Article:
The major oilfield service companies reported their results for the second quarter over a week ago. Last week, it was the turn of some of the smaller/niche service providers. Here are some of the industry trends highlighted in last week’s calls.
Hi-Crush Partners LP (provider of Frac sand)
- Q2 average selling price was $64 per ton, up $4 (7%) on Q1 and up $19 (42%) on Q2 2016
- Price rises will continue in Q3 as demand will remain strong due to the backlog of wells drilled but not completed.
- The average well now uses 5,500 tons of frac sand per well, up from 5,250 at the end of Q1 (this is contradictory evidence to Halliburton who stated that average sand per well dropped in Q2. After the Halliburton call, analysts speculated it was a temporary blip as operators had to cut back as sand was in such short supply).
- Became the first frac sand supplier to open a mine in the Permian basin (a converted ATV park!). (Sand sourced in the Permian basin will have lower transport costs, however it is coarser than the fine-grain sand supplied by the mines in Northern Wisconsin. Many E&P operators will still demand the finer sand for fracturing their wells).
Keane Group (Pressure Pumping)
- Due to longer drilling laterals and multi-well pad drilling, average size of their frac fleet has increased from 40,000 horsepower to 45,000 horsepower.
- As contracts come up for renewal, moving price adjustments on customer contracts from every six months to quarterly.
- Average price for frac services in the third quarter should increase 15%-20% as old contracts roll over.
- Expects the rig count to drop by up to 200 rigs by the end of the year.
- A new frac spread costs $20 million, commissioning a previously idled spread costs about $2 million in capex. No plans to add new capacity.
Nabors Industries (Land drilling contractor)
- 15% of US customers outside of Alaska have indicated plans for a light reduction in rig counts in the second half of 2017, one third plan to add rigs.
- Spot rates in Texas for higher end rigs are close to $20,000 a day, though many of their rigs are working on existing contracts with an average rate of $18,500. 80% of their US land rigs will roll off existing contracts by the end of 2017.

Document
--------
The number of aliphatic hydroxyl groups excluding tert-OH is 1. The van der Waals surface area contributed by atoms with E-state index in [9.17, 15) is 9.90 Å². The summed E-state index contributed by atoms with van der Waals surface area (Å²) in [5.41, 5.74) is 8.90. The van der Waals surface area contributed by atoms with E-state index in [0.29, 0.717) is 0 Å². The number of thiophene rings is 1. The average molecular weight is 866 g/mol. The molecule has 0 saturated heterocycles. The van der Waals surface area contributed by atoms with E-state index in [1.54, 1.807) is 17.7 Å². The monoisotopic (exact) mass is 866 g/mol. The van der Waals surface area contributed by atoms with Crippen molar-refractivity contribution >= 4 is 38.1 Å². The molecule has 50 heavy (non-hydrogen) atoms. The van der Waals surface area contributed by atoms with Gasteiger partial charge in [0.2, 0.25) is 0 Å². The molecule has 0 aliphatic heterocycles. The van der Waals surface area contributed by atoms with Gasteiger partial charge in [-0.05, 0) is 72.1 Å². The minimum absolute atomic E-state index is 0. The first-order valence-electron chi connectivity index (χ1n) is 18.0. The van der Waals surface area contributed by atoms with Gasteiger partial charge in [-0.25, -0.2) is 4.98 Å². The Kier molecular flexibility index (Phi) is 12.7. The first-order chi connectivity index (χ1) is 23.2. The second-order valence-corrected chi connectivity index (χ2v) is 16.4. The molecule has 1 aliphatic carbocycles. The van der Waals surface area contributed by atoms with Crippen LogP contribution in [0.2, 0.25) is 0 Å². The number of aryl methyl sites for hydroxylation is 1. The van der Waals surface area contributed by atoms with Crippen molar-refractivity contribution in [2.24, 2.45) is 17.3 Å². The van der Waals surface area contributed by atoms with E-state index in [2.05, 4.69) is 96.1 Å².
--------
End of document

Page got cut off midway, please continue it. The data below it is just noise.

Transocean (Offshore drilling contractor)
- Breakeven costs in multiple deepwater basins around the world are consistently coming in below $50 per barrel.
- Tenders for projects requiring deepwater floating drilling rigs well ahead of last year.
A handful of E&P companies announced capital expenditures cuts, though the big news concerned Pioneer Natural Resources
The company cut $100 million from its capex budget as it delayed completion on 30 wells in the Spraberry/Wolfcamp play in the Permian basin to 2018. The CEO called them ‘train-wreck wells’. This also caused the 2017 production growth to drop to the low end of the guidance range of 15%-18% growth. The shares have dropped almost 20% since the results were announced as Wall Street realized there is a risk that the company is producing too fast and in danger of prematurely depleting and damaging the formation. For the record, the CEO said that the issue is solved and there are no long-term concerns. Time will tell.
Devon Energy cut $100 million from its capex budget citing sourcing improvements (by supplying its own frac sand and diesel). The company made no changes to drilling and production activity.
Marathon Oil announced that it cut its 2017 capital expenditure program from $2.4 billion to $2.1-$2.2 billion while increasing its production outlook. Capex cuts will be in the Bakken and Oklahoma due to efficiency improvements
SandRidge Energy (based in Oklahoma) went against the grain increasing 2017 production and 2017 capex from $210-$220 million to $250-$260 million.
The previous post on the quarterly earnings can be found here